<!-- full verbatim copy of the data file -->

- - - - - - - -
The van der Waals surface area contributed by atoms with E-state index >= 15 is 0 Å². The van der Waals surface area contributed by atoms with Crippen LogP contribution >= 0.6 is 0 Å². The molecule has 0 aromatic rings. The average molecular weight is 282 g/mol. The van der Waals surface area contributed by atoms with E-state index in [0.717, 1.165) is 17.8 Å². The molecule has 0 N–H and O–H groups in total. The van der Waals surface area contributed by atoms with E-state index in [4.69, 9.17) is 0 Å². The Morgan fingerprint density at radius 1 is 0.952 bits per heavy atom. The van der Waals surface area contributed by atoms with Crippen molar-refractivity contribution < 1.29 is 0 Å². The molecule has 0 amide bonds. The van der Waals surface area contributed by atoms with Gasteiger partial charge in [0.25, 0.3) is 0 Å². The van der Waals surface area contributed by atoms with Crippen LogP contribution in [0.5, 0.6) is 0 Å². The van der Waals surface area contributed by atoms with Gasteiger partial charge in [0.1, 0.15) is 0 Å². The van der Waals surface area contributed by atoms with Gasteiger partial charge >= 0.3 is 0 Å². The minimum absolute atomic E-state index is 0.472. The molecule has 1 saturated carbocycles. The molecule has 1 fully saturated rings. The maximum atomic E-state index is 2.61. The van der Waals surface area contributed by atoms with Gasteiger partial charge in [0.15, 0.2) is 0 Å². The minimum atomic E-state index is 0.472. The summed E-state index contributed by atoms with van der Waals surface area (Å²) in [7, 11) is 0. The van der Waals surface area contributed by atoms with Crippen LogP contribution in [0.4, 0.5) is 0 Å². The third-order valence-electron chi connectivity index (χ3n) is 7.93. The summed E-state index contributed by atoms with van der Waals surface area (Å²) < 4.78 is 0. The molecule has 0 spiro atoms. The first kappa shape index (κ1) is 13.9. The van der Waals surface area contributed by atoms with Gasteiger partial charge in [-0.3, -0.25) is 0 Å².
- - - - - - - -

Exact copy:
The van der Waals surface area contributed by atoms with E-state index >= 15 is 0 Å². The van der Waals surface area contributed by atoms with Crippen LogP contribution >= 0.6 is 0 Å². The molecule has 0 aromatic rings. The average molecular weight is 282 g/mol. The van der Waals surface area contributed by atoms with E-state index in [0.717, 1.165) is 17.8 Å². The molecule has 0 N–H and O–H groups in total. The van der Waals surface area contributed by atoms with E-state index in [4.69, 9.17) is 0 Å². The Morgan fingerprint density at radius 1 is 0.952 bits per heavy atom. The van der Waals surface area contributed by atoms with Crippen molar-refractivity contribution < 1.29 is 0 Å². The molecule has 0 amide bonds. The van der Waals surface area contributed by atoms with Gasteiger partial charge in [0.25, 0.3) is 0 Å². The van der Waals surface area contributed by atoms with Crippen LogP contribution in [0.5, 0.6) is 0 Å². The van der Waals surface area contributed by atoms with Gasteiger partial charge in [0.1, 0.15) is 0 Å². The van der Waals surface area contributed by atoms with Gasteiger partial charge >= 0.3 is 0 Å². The minimum absolute atomic E-state index is 0.472. The molecule has 1 saturated carbocycles. The molecule has 1 fully saturated rings. The maximum atomic E-state index is 2.61. The van der Waals surface area contributed by atoms with Gasteiger partial charge in [0.15, 0.2) is 0 Å². The minimum atomic E-state index is 0.472. The summed E-state index contributed by atoms with van der Waals surface area (Å²) in [7, 11) is 0. The van der Waals surface area contributed by atoms with Crippen LogP contribution in [0.4, 0.5) is 0 Å². The third-order valence-electron chi connectivity index (χ3n) is 7.93. The summed E-state index contributed by atoms with van der Waals surface area (Å²) < 4.78 is 0. The molecule has 0 spiro atoms. The first kappa shape index (κ1) is 13.9. The van der Waals surface area contributed by atoms with Gasteiger partial charge in [-0.3, -0.25) is 0 Å².